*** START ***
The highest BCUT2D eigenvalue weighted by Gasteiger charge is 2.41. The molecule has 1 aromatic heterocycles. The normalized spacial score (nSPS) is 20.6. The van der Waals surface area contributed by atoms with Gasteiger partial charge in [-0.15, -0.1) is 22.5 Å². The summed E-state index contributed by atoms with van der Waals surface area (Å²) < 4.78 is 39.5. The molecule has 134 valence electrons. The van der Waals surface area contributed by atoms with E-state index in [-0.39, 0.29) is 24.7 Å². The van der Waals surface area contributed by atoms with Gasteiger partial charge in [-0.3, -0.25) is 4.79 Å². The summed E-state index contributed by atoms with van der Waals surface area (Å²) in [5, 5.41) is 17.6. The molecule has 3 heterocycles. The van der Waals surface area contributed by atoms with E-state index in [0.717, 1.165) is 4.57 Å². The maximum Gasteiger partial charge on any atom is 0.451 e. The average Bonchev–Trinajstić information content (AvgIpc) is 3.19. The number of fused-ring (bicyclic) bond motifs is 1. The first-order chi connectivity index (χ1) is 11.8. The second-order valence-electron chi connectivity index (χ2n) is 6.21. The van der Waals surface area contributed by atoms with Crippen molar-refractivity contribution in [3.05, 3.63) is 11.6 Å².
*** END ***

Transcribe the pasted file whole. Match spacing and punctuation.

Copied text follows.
The highest BCUT2D eigenvalue weighted by Gasteiger charge is 2.41. The molecule has 1 aromatic heterocycles. The normalized spacial score (nSPS) is 20.6. The van der Waals surface area contributed by atoms with Gasteiger partial charge in [-0.15, -0.1) is 22.5 Å². The summed E-state index contributed by atoms with van der Waals surface area (Å²) < 4.78 is 39.5. The molecule has 134 valence electrons. The van der Waals surface area contributed by atoms with E-state index in [-0.39, 0.29) is 24.7 Å². The van der Waals surface area contributed by atoms with Gasteiger partial charge in [-0.3, -0.25) is 4.79 Å². The summed E-state index contributed by atoms with van der Waals surface area (Å²) in [5, 5.41) is 17.6. The molecule has 3 heterocycles. The van der Waals surface area contributed by atoms with E-state index in [0.717, 1.165) is 4.57 Å². The maximum Gasteiger partial charge on any atom is 0.451 e. The average Bonchev–Trinajstić information content (AvgIpc) is 3.19. The number of fused-ring (bicyclic) bond motifs is 1. The first-order chi connectivity index (χ1) is 11.8. The second-order valence-electron chi connectivity index (χ2n) is 6.21. The van der Waals surface area contributed by atoms with Crippen molar-refractivity contribution in [3.05, 3.63) is 11.6 Å².